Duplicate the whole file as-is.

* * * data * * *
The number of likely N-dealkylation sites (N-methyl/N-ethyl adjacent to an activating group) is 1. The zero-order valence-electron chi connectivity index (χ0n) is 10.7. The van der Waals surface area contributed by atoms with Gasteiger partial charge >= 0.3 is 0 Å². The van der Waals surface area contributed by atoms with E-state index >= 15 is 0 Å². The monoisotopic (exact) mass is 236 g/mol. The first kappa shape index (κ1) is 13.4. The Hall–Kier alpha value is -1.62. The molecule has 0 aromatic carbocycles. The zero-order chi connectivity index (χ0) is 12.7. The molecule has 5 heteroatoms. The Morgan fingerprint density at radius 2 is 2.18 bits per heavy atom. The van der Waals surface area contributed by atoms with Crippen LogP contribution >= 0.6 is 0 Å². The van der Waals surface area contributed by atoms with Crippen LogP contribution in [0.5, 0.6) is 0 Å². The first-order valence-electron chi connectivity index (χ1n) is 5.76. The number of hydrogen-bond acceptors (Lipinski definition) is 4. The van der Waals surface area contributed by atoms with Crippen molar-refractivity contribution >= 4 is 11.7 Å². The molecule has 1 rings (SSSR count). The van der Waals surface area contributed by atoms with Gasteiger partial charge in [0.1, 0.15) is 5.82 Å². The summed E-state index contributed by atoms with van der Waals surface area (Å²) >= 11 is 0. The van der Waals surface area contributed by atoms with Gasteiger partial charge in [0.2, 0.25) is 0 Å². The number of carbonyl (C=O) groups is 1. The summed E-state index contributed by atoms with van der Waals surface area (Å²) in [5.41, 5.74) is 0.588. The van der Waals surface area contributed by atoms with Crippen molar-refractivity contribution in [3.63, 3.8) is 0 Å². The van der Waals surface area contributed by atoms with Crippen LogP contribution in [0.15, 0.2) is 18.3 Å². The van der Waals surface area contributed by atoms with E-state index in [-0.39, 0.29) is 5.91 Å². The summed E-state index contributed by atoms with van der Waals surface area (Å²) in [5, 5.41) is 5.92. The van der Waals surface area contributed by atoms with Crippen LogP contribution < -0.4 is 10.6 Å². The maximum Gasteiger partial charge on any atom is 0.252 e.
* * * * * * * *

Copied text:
The number of likely N-dealkylation sites (N-methyl/N-ethyl adjacent to an activating group) is 1. The zero-order valence-electron chi connectivity index (χ0n) is 10.7. The van der Waals surface area contributed by atoms with Gasteiger partial charge >= 0.3 is 0 Å². The van der Waals surface area contributed by atoms with E-state index >= 15 is 0 Å². The monoisotopic (exact) mass is 236 g/mol. The first kappa shape index (κ1) is 13.4. The Hall–Kier alpha value is -1.62. The molecule has 0 aromatic carbocycles. The zero-order chi connectivity index (χ0) is 12.7. The molecule has 5 heteroatoms. The Morgan fingerprint density at radius 2 is 2.18 bits per heavy atom. The van der Waals surface area contributed by atoms with Crippen LogP contribution >= 0.6 is 0 Å². The van der Waals surface area contributed by atoms with Crippen LogP contribution in [0.5, 0.6) is 0 Å². The first-order valence-electron chi connectivity index (χ1n) is 5.76. The number of hydrogen-bond acceptors (Lipinski definition) is 4. The van der Waals surface area contributed by atoms with Crippen molar-refractivity contribution >= 4 is 11.7 Å². The molecule has 1 rings (SSSR count). The van der Waals surface area contributed by atoms with Gasteiger partial charge in [0.1, 0.15) is 5.82 Å². The summed E-state index contributed by atoms with van der Waals surface area (Å²) >= 11 is 0. The van der Waals surface area contributed by atoms with Gasteiger partial charge in [0.2, 0.25) is 0 Å². The number of carbonyl (C=O) groups is 1. The summed E-state index contributed by atoms with van der Waals surface area (Å²) in [5.41, 5.74) is 0.588. The van der Waals surface area contributed by atoms with Crippen molar-refractivity contribution in [3.63, 3.8) is 0 Å². The van der Waals surface area contributed by atoms with Crippen LogP contribution in [0.15, 0.2) is 18.3 Å². The van der Waals surface area contributed by atoms with E-state index in [-0.39, 0.29) is 5.91 Å². The summed E-state index contributed by atoms with van der Waals surface area (Å²) in [5, 5.41) is 5.92. The van der Waals surface area contributed by atoms with Crippen LogP contribution < -0.4 is 10.6 Å². The maximum Gasteiger partial charge on any atom is 0.252 e.